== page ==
As I continue to reflect on the open table, and Jesus' practice, I want to turn from my conversation with Dennis Smith's book From Symposium to Eucharist: The Banquet in the Early Christian World,which is a scholarly examination of the origins of the Eucharist to a more "popular" reflection. So, for this reflection I want to turn to Nora Gallagher's book The Sacred Meal: The Ancient Practices Series. Nora writes not as a professional theologian but as a lay Christian -- she is, to my knowledge, still a member of Trinity Episcopal Church in Santa Barbara -- a church I know well.
In the book Nora offers her position on the Open Table, noting that "if you make up a bunch of rules about who gets to take Communion and who doesn't, then Communion is reduced either to a special club with only certain kinds of people who are allowed in, or magic: "If I have confessed my sins, the something wonderful will happen. If I have not, then it won't."(The Sacred Meal: The Ancient Practices Series, p. 90).
She continues a few pages later:
You are welcome at this table. The altar is the big table. This is the table that wants everyone there: poor and rich, women and men, children and older people, the mentally disabled and depressed, the homeless, the sane, the happy and the sad, the straight and the gay and the in-between. Thieves are welcome here, and embezzlers; so are murderers and prostitutes and sex abusers and those whom have been or are abused. Those who have had abortions are welcome here as well as those who have not. Drinking alcoholics, and those who've joined AA or have quite. Everyone. Just like the tax collectors and the blind man and the leper who followed Jesus . The gospel story that makes the most sense tome about the Eucharist is the feeding of the five thousand. Jesus didn't ask those thousands of people camped on that hillside whether they had confessed their sins or how clean they were. He fed them. (The Sacred Meal: The Ancient Practices Series, p. 92).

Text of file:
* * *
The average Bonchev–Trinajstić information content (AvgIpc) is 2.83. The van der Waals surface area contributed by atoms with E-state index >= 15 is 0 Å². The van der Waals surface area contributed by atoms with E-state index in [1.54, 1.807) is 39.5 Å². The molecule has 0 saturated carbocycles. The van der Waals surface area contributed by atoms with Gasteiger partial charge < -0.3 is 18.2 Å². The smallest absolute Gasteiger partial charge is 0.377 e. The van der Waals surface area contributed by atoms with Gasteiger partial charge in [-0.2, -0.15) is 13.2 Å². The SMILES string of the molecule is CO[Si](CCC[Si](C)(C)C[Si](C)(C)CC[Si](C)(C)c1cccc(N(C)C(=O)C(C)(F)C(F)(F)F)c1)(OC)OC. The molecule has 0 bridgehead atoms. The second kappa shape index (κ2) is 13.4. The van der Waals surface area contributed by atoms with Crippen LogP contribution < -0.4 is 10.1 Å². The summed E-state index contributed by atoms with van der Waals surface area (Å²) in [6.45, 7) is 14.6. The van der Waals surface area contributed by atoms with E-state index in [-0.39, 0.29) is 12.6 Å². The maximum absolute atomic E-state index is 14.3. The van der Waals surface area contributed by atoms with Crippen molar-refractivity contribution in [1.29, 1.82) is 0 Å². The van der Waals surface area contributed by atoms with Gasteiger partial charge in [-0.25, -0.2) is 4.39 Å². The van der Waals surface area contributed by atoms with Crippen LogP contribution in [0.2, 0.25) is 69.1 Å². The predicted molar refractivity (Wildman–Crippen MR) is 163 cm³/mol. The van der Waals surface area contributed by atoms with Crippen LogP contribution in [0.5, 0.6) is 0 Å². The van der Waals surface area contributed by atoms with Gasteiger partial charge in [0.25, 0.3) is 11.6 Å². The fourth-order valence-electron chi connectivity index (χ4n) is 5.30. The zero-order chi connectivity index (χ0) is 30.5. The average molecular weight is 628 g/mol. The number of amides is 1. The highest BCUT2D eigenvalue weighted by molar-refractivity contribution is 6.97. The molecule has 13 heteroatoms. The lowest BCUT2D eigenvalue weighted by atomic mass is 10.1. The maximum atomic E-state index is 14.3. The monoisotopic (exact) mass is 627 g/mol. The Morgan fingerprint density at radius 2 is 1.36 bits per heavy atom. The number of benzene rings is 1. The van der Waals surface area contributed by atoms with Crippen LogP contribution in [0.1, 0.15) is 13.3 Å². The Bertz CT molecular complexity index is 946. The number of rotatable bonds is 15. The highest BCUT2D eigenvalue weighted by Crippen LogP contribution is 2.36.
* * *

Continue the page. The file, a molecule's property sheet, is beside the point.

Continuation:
Now, the end result of coming to the Table could be transformation, for we all need to have transforming encounters with God, but that's not in our control. As I think about the Open Table I'm mindful of the idea that the Table is a converting ordinance.
Lest someone think that I don't take the Eucharist seriously, I need to state up front that I do take it very seriously. I believe that it is central to the life of the Christian community. I believe in frequent communion. Yes, I believe that the Eucharist is a sacred event in the life of the church, but I also believe that it is a sacrament of grace that Jesus the host shares with all who will come, wherever they may come from. As Nora puts it: "Holy Communion is an act of the imagination" (p. 94). I think too often we lack imagination, whether we offer an open or a restricted table. So, may we let our imaginations go free so that we can engage the meal in a way that honors God and proves to be transformative for all who gather around it.